A global team of researchers has found a way to create bendable glass using lasers fired at crystalline aluminium oxide. In their research published in the journal Science, the group explains their technique and the features of the glass they made. Lothar Wondraczek with the University of Jena has issued a companion piece in the same journal issue summarising the history of scientists trying to overcome the brittleness of glass.
Glass is rather strong, but only up to a point; it is also very hard. If you drop a drinking glass, it will possibly break on the floor. As Wondraczek notes, scientists have been examining ways to make the glass less brittle during the time people have been making glass. The bendable glass would mean drinking glasses that endure a fall or smartphone screens that do not break. In this fresh effort, the researchers say they have taken a step in the direction of that goal.
Ordinary glass is made from oxygen and silica, and it is identified as an amorphous solid—a position in which a material’s molecules are locked together—in the case of glass, in a random manner. It is transparent because photons can pass through it without intermingling with any of the electrons in the glass. In this innovative effort, the researchers used crystalline aluminum oxide rather than sand to make some tiny glass models. To do so, they shot intense bursts of laser light at a tester to turn it into a purple plasma. The material was then let to cool on a substrate.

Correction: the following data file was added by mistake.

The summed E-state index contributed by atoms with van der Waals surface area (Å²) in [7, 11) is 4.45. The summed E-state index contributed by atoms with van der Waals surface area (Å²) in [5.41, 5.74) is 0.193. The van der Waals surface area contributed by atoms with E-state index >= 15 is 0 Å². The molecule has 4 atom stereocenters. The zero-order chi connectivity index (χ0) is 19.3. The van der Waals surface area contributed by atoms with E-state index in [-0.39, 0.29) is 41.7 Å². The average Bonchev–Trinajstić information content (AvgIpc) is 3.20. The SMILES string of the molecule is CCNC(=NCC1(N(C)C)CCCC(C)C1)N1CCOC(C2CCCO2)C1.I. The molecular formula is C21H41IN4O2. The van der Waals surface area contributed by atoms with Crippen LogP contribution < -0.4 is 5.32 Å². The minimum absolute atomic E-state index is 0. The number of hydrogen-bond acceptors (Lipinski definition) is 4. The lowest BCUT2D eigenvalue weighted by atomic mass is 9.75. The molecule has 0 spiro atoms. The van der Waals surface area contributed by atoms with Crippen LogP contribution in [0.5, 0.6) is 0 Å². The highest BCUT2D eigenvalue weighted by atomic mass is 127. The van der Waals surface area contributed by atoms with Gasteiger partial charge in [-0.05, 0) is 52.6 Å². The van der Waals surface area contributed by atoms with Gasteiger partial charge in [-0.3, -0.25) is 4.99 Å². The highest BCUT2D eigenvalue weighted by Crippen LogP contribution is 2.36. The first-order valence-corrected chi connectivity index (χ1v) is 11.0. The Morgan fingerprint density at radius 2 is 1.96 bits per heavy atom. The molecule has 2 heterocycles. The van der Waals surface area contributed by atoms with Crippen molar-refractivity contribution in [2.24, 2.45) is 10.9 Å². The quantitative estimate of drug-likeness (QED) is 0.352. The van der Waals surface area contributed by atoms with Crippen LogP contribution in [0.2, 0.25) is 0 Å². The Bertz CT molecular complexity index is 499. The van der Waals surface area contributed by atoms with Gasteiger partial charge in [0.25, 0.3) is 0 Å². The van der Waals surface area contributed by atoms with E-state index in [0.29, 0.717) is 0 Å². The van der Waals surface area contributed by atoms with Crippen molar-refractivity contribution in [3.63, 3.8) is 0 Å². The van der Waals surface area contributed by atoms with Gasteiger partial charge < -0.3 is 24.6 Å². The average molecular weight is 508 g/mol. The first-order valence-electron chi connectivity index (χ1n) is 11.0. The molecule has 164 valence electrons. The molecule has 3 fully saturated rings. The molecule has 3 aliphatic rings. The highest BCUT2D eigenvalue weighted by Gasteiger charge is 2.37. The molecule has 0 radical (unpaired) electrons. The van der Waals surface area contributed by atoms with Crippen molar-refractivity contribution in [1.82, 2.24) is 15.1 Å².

Experimenting of the resulting material (sheets two micrometers wide and 60 nanometers thick) revealed it to be transparent and much less brittle than ordinary glass. The sheets were also stretchable and bendable. The researchers found they could extend them up to 8 percent and squeeze them to half their length.
The researchers also took a careful look at their bendable glass using an electron microscope. Using what they discovered, they made computer simulations of the material they had made to better understand its properties. The sample showed that the glass had a very compactly packed network of atoms that was defect-free, making it bendable. Its atoms were able to change places when visible to pressure.
More work is essential before the bendable glass can be commercialized—it is still not evident if the process could be used to make larger sheets of glass, or if it is even responsive to manufacturing.